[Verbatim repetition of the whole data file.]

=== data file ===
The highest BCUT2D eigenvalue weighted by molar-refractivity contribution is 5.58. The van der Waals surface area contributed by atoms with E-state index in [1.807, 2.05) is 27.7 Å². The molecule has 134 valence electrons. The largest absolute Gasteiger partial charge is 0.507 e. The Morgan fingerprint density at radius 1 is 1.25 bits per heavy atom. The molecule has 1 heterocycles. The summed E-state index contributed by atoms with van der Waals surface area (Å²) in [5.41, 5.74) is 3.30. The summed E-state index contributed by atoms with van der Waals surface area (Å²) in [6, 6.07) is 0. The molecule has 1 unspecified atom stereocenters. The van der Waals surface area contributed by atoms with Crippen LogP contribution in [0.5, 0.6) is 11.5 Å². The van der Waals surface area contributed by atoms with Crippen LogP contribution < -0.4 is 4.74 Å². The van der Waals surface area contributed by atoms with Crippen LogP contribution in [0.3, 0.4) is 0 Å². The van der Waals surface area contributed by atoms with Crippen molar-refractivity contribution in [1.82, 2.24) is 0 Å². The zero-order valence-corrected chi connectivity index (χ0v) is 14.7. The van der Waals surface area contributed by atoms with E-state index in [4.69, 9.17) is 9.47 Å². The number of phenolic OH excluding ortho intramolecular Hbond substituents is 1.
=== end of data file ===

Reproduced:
The highest BCUT2D eigenvalue weighted by molar-refractivity contribution is 5.58. The van der Waals surface area contributed by atoms with E-state index in [1.807, 2.05) is 27.7 Å². The molecule has 134 valence electrons. The largest absolute Gasteiger partial charge is 0.507 e. The Morgan fingerprint density at radius 1 is 1.25 bits per heavy atom. The molecule has 1 heterocycles. The summed E-state index contributed by atoms with van der Waals surface area (Å²) in [5.41, 5.74) is 3.30. The summed E-state index contributed by atoms with van der Waals surface area (Å²) in [6, 6.07) is 0. The molecule has 1 unspecified atom stereocenters. The van der Waals surface area contributed by atoms with Crippen LogP contribution in [0.5, 0.6) is 11.5 Å². The van der Waals surface area contributed by atoms with Crippen LogP contribution < -0.4 is 4.74 Å². The van der Waals surface area contributed by atoms with Crippen LogP contribution in [0.3, 0.4) is 0 Å². The van der Waals surface area contributed by atoms with Crippen molar-refractivity contribution in [1.82, 2.24) is 0 Å². The zero-order valence-corrected chi connectivity index (χ0v) is 14.7. The van der Waals surface area contributed by atoms with E-state index in [4.69, 9.17) is 9.47 Å². The number of phenolic OH excluding ortho intramolecular Hbond substituents is 1.